Works dating from the 1960s or later that use their exhibition space as part of their design. Demanding a viewer's active engagement, installations are often created by artists in direct opposition to the notion of permanent artwork, or art as a commodity.

institutes (buildings)
Buildings housing organizations, societies, or regular meetings for the promotion of a particular literary, scientific, artistic, professional, or educational endeavor that is labeled an "institute."

institutional buildings
Built works used by, or in support of, institutions.

institutions (buildings)
The buildings used by an institution, which is a formally structured organization, establishment, or association created for the promotion of a specific benevolent objective.

No description is available for this term.

intaglio (sculpture technique)
Technique of creating a design that is sunken into the surface, by carving or incising.

intensive care units
Areas in hospitals for critically ill patients requiring especially close surveillance and special life-support equipment.

Road junctions that permit vehicles to pass from one road to another by a system of separate levels.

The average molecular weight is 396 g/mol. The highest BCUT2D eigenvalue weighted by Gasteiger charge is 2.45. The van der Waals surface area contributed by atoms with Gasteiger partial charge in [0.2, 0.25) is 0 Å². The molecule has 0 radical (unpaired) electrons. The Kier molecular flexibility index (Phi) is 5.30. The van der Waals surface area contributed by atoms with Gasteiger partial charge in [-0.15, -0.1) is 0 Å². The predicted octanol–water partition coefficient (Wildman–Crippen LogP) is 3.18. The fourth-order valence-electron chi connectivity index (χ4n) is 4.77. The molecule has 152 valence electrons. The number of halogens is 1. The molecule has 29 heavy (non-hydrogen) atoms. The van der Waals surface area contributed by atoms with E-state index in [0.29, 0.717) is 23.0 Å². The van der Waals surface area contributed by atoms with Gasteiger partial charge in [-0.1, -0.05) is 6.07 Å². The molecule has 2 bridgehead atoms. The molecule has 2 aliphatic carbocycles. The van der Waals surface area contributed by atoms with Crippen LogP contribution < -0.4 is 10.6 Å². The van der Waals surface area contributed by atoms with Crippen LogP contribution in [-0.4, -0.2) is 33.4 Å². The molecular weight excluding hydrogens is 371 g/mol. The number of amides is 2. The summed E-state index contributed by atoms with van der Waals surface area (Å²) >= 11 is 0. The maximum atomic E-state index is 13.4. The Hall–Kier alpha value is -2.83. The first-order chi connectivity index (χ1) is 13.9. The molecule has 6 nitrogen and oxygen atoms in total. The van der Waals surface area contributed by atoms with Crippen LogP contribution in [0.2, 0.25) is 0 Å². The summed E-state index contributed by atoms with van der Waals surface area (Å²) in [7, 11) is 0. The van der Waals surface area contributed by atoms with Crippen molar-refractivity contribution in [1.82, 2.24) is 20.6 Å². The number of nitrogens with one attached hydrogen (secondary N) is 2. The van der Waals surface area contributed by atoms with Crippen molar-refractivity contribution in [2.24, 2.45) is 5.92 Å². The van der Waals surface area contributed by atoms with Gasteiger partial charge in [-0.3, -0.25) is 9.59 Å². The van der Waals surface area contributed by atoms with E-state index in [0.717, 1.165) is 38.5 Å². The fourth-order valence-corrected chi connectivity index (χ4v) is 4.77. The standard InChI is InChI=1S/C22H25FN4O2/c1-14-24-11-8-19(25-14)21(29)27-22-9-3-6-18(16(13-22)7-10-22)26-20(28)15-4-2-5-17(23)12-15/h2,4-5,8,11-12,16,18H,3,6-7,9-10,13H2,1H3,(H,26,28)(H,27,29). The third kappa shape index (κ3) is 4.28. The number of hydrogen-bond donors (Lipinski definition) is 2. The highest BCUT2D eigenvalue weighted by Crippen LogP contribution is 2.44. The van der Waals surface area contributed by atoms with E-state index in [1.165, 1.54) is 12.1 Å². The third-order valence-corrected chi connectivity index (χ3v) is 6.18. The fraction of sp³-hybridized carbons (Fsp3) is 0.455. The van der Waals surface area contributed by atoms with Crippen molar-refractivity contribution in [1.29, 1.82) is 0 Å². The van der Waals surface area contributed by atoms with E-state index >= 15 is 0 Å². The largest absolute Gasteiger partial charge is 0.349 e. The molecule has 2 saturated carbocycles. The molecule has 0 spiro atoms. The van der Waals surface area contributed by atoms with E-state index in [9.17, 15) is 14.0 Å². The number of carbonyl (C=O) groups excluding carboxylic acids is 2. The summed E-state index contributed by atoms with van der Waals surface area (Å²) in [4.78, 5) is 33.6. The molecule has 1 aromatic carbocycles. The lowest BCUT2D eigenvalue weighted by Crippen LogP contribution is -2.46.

international museums (buildings)
Buildings or spaces for museums that are owned or administered by representatives of multiple nations, or that specializes in exhibitions from multiple nations.

Ionic order
Refers to the architectural order characterized by capitals with volutes, richly carved moldings, and columns with bases.

iron mines
Mines from which the primary extraction is iron, which is an element and lustrous, silvery, soft metal.

ironworks (factories)
Mills or other buildings where iron or steel is smelted or otherwise processed.

irrigation systems
Artificial systems that water land to supply moisture for plant growth.

islands (landforms)
Landforms smaller than a continent, completely surrounded by water at high water. Islands appear in oceans, seas, lakes, or rivers.